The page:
cover of book
 

Cinema and Painting: How Art Is Used in Film
by Angela Dalle Vacche
University of Texas Press, 1996
Cloth: 978-0-292-71582-0 | Paper: 978-0-292-71583-7
Library of Congress Classification PN1995.25.D36 1996
Dewey Decimal Classification 791.43657

ABOUT THIS BOOK | AUTHOR BIOGRAPHY | REVIEWS | TOC
ABOUT THIS BOOK

The visual image is the common denominator of cinema and painting, and indeed many filmmakers have used the imagery of paintings to shape or enrich the meaning of their films. In this discerning new approach to cinema studies, Angela Dalle Vacche discusses how the use of pictorial sources in film enables eight filmmakers to comment on the interplay between the arts, on the dialectic of word and image, on the relationship between artistic creativity and sexual difference, and on the tension between tradition and modernity.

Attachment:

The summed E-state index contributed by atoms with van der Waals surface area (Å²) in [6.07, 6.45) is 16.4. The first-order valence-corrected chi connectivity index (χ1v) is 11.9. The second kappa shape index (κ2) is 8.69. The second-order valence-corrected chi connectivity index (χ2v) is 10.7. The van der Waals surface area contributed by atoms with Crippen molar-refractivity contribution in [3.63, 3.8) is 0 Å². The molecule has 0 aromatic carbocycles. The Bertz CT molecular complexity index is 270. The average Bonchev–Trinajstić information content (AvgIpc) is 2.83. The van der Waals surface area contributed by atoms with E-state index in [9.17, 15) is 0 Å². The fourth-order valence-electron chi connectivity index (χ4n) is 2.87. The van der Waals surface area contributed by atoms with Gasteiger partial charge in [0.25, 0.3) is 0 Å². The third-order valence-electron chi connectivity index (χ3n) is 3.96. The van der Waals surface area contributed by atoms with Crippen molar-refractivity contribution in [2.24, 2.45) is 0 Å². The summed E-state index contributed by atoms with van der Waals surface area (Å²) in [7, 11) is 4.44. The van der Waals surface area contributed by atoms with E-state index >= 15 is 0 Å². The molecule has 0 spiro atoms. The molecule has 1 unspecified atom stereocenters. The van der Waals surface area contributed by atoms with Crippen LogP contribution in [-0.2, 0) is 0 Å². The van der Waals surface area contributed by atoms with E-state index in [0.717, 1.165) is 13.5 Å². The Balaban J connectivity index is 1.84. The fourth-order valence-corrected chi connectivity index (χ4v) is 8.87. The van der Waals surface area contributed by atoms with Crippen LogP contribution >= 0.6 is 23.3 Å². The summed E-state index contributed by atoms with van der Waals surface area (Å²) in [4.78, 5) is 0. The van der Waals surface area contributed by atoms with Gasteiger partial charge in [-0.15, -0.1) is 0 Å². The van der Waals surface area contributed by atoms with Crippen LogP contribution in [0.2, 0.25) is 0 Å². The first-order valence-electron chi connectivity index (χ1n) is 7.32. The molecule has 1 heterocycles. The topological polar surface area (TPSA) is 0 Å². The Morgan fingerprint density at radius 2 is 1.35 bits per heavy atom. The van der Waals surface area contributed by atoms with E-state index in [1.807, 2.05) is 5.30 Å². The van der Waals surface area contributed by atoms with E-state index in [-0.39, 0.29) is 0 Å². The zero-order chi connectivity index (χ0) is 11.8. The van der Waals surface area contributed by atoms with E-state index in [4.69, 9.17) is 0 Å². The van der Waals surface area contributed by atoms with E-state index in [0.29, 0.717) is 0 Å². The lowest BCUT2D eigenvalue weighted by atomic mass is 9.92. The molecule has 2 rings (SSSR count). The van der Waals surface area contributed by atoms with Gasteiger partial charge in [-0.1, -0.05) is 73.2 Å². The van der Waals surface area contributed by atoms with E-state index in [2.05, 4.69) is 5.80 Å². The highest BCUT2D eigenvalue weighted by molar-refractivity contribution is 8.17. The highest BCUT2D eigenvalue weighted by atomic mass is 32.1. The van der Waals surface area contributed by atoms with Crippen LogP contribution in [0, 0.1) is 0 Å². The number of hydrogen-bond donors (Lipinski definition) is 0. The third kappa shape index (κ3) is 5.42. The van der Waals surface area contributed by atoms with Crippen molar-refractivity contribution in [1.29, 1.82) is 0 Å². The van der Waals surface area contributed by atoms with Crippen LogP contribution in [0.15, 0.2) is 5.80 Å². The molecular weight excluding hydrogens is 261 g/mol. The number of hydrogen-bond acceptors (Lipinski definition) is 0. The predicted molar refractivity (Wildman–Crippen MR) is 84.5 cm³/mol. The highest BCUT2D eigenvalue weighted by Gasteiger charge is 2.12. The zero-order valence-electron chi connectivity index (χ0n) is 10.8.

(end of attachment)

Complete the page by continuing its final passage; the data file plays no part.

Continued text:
Specifically, Dalle Vacche explores Jean-Luc Godard's iconophobia (Pierrot Le Fou) and Andrei Tarkovsky's iconophilia (Andrei Rubleov), Kenji Mizoguchi's split allegiances between East and West (Five Women around Utamaro), Michelangelo Antonioni's melodramatic sensibility (Red Desert), Eric Rohmer's project to convey interiority through images (The Marquise of O), F. W. Murnau's debt to Romantic landscape painting (Nosferatu), Vincente Minnelli's affinities with American Abstract Expressionism (An American in Paris), and Alain Cavalier's use of still life and the close-up to explore the realms of mysticism and femininity (Thérèse).


While addressing issues of influence and intentionality, Dalle Vacche concludes that intertextuality is central to an appreciation of the dialogical nature of the filmic medium, which, in appropriating or rejecting art history, defines itself in relation to national traditions and broadly shared visual cultures.

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